What a great post! The Manchester bike coop does work with low-income people to get them on bikes that they fix up themselves. I think that's hard to be against from a political point of view and focused enough to be a good mission for a bike coop. They also employ a couple of mechanics. I think actually paying a couple guys to build up the used bikes for sale and teach the people coming in seems to pay for itself. They charge like $5 an hour for shop time during which they'll give you advice and hand you the right tools.
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Old 05-13-22, 03:01 PM
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Originally Posted by livedarklions View Post
What a great post! The Manchester bike coop does work with low-income people to get them on bikes that they fix up themselves. I think that's hard to be against from a political point of view and focused enough to be a good mission for a bike coop. They also employ a couple of mechanics. I think actually paying a couple guys to build up the used bikes for sale and teach the people coming in seems to pay for itself. They charge like $5 an hour for shop time during which they'll give you advice and hand you the right tools.

Thanks. You would think that helping low-income folks fix bikes themselves would be more than enough of a mission for a Co-op. However, when the social justice activists take power within the organization, then helping folks fix bikes is disparaged as a trivial and tedious goal. Particularly if the shop clients are seen as coming from a 'privileged' group. Don't ask.


So further advice, don't let social activists take hold of positions of power within the organization, or you'll spend all of your time debating vegan diets for volunteers, anti-logging protests and blocking roadways to stop a housing development. Make sure that everyone on the board or exec of the Co-op maintains a mandatory on-the-floor presence; so spending a significant amount of time in the shop working with clients and sweeping floors. Again, the last thing you want is absent ivory-tower activists who have no interest in helping clients, bikes in general or the tedious dirty work of running a shop.


Paying for mechanics... Paradoxically, the folks who are the best at fixing bikes and educating are the ones who are the least in it for the money. So old retirees with nothing better to do. The worst mechanics are the ones who might actually need the money, particularly our local Craigslist bike flippers who assemble dangerous contraptions out of random parts and (attempt to) sell them for absurd profits.
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Old 05-13-22, 04:57 PM
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Go to bikecollectives.org for a wealth of information.

I was at the infancy of the Bicycle Action Project in Indianapolis, which started, died, and was reborn as Indy Cog. BAP literally started when a guy told a buddy about his idea, the buddy put the story in the local paper, and next thing you know there was a pile of donated bikes and stuff. A space was acquired, volunteers found, and off it went. There was no plan.

Some years later I started volunteering at the Columbus Bike Co-op (Columbus, IN) when it was literally a few friends doing a thing out of a donated garage with nothing but their spare time and bike know-how. No real plan, just the idea they got by hearing about a co-op in Bloomington, IN. That was probably 20 years ago, and the Columbus Bike Co-op is still going strong. https://www.bikeco-op.org/. They had no plan. I was there through the 501c3 process, and all the necessary business arrangements. Passion turned into action which did good stuff which attracted people, corporate backing, and it just snowballed.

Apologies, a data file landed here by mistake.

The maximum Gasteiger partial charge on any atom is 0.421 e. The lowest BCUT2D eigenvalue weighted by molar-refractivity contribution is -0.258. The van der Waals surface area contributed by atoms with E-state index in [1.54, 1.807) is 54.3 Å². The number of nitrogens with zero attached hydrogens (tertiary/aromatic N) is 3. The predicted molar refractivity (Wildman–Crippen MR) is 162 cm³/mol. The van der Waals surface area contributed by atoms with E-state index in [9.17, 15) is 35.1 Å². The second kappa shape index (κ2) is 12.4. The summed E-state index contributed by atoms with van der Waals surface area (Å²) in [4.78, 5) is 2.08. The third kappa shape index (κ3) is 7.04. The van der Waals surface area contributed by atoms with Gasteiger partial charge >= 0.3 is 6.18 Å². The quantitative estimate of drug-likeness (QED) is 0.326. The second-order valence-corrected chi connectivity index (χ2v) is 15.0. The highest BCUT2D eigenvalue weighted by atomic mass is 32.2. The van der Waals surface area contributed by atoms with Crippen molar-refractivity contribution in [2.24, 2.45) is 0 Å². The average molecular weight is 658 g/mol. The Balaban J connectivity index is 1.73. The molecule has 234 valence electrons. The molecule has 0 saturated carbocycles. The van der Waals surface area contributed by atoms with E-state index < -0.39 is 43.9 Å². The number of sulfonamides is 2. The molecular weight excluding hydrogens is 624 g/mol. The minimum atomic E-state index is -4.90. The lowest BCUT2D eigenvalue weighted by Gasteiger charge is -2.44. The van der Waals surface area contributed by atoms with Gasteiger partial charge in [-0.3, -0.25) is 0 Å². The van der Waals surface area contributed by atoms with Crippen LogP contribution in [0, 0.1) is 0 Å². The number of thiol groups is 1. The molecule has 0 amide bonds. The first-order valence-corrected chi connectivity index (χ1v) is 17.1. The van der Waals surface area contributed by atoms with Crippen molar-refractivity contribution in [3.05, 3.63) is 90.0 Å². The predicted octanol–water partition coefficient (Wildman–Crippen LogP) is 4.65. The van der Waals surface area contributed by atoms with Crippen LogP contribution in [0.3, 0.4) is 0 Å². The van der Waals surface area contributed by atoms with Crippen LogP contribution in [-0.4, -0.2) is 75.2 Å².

I started the San Angelo Bike kitchen when I moved there. I talked to enough people that eventually a local church donated their unused bus barn, local shops dumped unwanted inventory and tools on me, and a church lady gave me a monthly stipend to "do good stuff". When I moved away, everything got donated to the local Maker Space, and as far as I know it still exists there.

I've traveled a fair amount, and when I go to a new city I find the local co-op if there is one. You can actually tell a lot about the city about visiting such a place. There is no one path to success, no one successful mission. Some are youth focused, some are low-income focused, some are about re-use, some are up-cycling, some actually do compete with local shops on service. You'll find earn-a-bike programs at some, while others are more about DIY with volunteer help. Some have paid staff, others are 100% volunteers.

My advise is, figure out what your passion is, and jump in. If you want guaranteed success, this isn't for you.

Good luck, and I'd love to visit if you get it off the ground.
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Old 05-13-22, 05:56 PM
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Do you org guys think it would be a good idea for BF to have a co-ops and non-profits forum? I don't know if there's already some kind of networking thing like that.
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Old 05-13-22, 08:04 PM
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Originally Posted by Dave Mayer View Post


Volunteers: you'll need experienced bike mechanics and instructors, shop administrators and fundraisers/promoters. Whatever you do, do not allow WOKE social justice warrior volunteer types to highjack your shop mission. Not only do they not know much about bikes or business, they will not contribute to actually keeping the shop operating. Their underlying objective will be to consume all shop resources (shop profile, money and volunteers) to serve their personal crusades including anti-poverty, immigration, climate change, green energy, ban the car, deforestation, save the narwhale, etc. Plus tear the shop apart from the inside with divisive politics. My former favorite Co-op imploded this way.
...this triggered my PTSD. It's like you were there.